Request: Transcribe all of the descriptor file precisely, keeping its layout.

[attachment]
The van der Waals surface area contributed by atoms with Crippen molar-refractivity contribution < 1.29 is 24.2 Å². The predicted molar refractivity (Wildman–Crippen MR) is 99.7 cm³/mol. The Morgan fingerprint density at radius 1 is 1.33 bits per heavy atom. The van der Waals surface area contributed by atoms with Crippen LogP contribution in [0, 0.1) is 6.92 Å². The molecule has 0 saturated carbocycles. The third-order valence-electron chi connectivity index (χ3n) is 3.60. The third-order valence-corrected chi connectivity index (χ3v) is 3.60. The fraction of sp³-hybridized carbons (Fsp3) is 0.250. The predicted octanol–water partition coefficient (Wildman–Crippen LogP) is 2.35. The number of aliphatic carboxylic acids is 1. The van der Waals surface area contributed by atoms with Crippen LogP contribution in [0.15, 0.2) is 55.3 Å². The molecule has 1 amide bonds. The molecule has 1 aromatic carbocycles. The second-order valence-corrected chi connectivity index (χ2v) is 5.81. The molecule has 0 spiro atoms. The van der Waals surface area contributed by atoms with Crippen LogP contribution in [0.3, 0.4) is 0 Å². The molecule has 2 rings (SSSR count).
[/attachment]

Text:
The van der Waals surface area contributed by atoms with Crippen molar-refractivity contribution < 1.29 is 24.2 Å². The predicted molar refractivity (Wildman–Crippen MR) is 99.7 cm³/mol. The Morgan fingerprint density at radius 1 is 1.33 bits per heavy atom. The van der Waals surface area contributed by atoms with Crippen LogP contribution in [0, 0.1) is 6.92 Å². The molecule has 0 saturated carbocycles. The third-order valence-electron chi connectivity index (χ3n) is 3.60. The third-order valence-corrected chi connectivity index (χ3v) is 3.60. The fraction of sp³-hybridized carbons (Fsp3) is 0.250. The predicted octanol–water partition coefficient (Wildman–Crippen LogP) is 2.35. The number of aliphatic carboxylic acids is 1. The van der Waals surface area contributed by atoms with Crippen LogP contribution in [0.15, 0.2) is 55.3 Å². The molecule has 1 amide bonds. The molecule has 1 aromatic carbocycles. The second-order valence-corrected chi connectivity index (χ2v) is 5.81. The molecule has 0 spiro atoms. The van der Waals surface area contributed by atoms with Crippen LogP contribution in [0.3, 0.4) is 0 Å². The molecule has 2 rings (SSSR count).